Clémenti: “We wanted to share our rage with the spectator so that they’d come out of their two hour voyage with a renewed energy. I hope that our energy served to make the life of our spectator clearer, to make them understand a bit better how the system functioned, how it controlled our lives, trapped us in our houses, the factories, the prisons all for the ‘welfare of the nation’. By playing the idols, we refused to become them.” (QMP)

The group, consisting of Ogier, Kalfon, Clémenti, the artist Daniel Pommereulle (La Collectionneuse, Rohmer, 1967, and to whom Philippe Garrel dedicated his 2005 film, Les Amants reguliers) and other burgeoning stars of French underground cinema lived and worked closely together, and were aligned in their theatre work to Beck and Malina’s Living Theatre, the Italian Centro Sperimentali actors and the Situationists. The young actors were changing the face of European theatre in a way which would spill over into cinema very soon.

Valerie Lagrange recalled being introduced to this new form of radical theatre:

“They lived and travelled all together, possessed nothing and shared everything. They were the purs et durs of the counter-culture. The first play that I saw them perform was La Peste by Camus. During the show, they came down off the stage, launched forth into the audience, rolling around, spitting, contorting themselves, shouting, it was really disturbing. They were like the possessed, in a trance. Incredible! I was bewitched, suffocated by the violence that they expressed, I had never seen anything like it.” 2

Margaret Clémenti, Pierre’s wife, later became Lagrange’s best friend, and inspired the latter’s song “La Folie.” In Marc’O’s film, Pierre Clémenti played Charly le surineur, to Bulle Ogier’s Gigi la folle, a parody France Gall and Johnny Hallyday.

Clémenti’s early screen appearances exemplified the ambivalence of modern European cinema, with its emphatic switch of appreciation to the work of underground filmmaking, whilst still garlanding the unstoppable grandeur of the masters of mainstream cinema. It is interesting to note that Clémenti turned down a role in the worthwhile but overblown Satyricon (Fellini, 1968) in favour of a role in Philippe Garrel’s Le Lit de la vierge, not just eschewing the salary and status the former would have brought him, but opting for the challenge of working with Garrel (limited production expenses, a decidely more restricted distribution, and, more importantly, a hands-off attitude on the part of the director). Clémenti recalled his audition for Satyricon, during which the director told him he had been searching for “a succession of faces, a procession of heads . . . You have pointed ears like a wolf, you mustn’t hide them” (QMP). They had nonetheless planned to work together on a later project, although the occasion never materialised.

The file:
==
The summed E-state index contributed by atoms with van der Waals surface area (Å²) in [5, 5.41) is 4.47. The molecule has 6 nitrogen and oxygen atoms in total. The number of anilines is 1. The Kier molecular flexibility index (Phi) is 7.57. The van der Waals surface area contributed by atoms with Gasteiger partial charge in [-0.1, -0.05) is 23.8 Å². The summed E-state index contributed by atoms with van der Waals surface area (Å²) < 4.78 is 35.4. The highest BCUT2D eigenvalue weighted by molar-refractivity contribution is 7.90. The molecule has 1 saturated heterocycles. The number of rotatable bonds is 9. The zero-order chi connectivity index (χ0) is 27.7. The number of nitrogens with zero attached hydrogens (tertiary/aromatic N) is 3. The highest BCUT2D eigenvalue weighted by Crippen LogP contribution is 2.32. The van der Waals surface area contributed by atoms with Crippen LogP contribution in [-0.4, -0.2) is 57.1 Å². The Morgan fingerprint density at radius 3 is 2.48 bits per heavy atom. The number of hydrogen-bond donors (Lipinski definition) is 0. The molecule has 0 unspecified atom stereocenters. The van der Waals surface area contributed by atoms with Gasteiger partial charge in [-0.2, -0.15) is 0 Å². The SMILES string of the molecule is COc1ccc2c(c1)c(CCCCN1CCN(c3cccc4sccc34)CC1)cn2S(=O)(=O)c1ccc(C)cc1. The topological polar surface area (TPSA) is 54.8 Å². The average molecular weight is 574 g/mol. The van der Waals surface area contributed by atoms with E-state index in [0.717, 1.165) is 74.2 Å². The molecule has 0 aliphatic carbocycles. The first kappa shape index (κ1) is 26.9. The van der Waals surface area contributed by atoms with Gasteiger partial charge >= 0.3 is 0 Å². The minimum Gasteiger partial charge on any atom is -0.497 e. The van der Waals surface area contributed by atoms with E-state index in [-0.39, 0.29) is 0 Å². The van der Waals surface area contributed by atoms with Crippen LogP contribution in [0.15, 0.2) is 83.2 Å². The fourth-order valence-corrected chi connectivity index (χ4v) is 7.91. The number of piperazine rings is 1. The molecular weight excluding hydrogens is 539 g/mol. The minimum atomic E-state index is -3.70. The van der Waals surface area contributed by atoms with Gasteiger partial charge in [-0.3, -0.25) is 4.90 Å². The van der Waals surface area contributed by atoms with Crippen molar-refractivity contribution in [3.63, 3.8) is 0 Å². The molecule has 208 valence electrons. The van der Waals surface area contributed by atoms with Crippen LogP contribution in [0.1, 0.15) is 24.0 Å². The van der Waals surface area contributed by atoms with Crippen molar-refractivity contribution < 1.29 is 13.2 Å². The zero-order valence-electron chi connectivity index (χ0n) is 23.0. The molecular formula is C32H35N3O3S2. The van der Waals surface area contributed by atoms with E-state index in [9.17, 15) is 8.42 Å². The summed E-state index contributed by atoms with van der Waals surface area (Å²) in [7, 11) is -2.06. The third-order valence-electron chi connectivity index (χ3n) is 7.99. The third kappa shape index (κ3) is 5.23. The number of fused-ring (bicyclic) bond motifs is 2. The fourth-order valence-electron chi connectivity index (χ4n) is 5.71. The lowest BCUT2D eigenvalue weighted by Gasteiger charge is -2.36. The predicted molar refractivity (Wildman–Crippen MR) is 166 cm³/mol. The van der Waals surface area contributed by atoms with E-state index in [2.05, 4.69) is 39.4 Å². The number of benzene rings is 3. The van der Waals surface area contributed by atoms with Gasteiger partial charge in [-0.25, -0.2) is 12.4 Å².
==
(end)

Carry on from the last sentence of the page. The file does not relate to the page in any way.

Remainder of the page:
Working with Garrel, as much as with Bunuel, Clémenti came to personify one of the most radical and idiosyncratic actors in modern cinema. His own self-directed underground films were equally as individualistic. Clémenti’s luminous, brooding and highly ambivalent beauty turned him almost overnight into an iconic pin-up who was a true symbol of his time. It was Bunuel’s masterpiece of surrealism, Belle de jour (1967) and his second appearance (the first being Adorable menteuse, 1961) in a Michel Deville film, Benjamin ou les mémoires d’un puceau (1968), that were to become two of his most defining roles. In Benjamin, Clémenti plays a beautiful young naif gone awry. In Belle de jour, whilst appearing to be playing himself, he dazzled viewers and critics as equally as he repulsed them, playing the sadistic lover of the puritanically beautiful and masochistic Severine (Deneuve). It was he who suggested to Bunuel that the character of Deneuve’s lover should wear the leather coat, gold teeth, and moth-eaten socks. As different as the two roles were in Benjamin and Belle de jour, they sealed his image as a fallen angel/bad boy character actor.

In his prison-penned memoir, Quelques messages personnels, Clémenti described his meeting with Bunuel: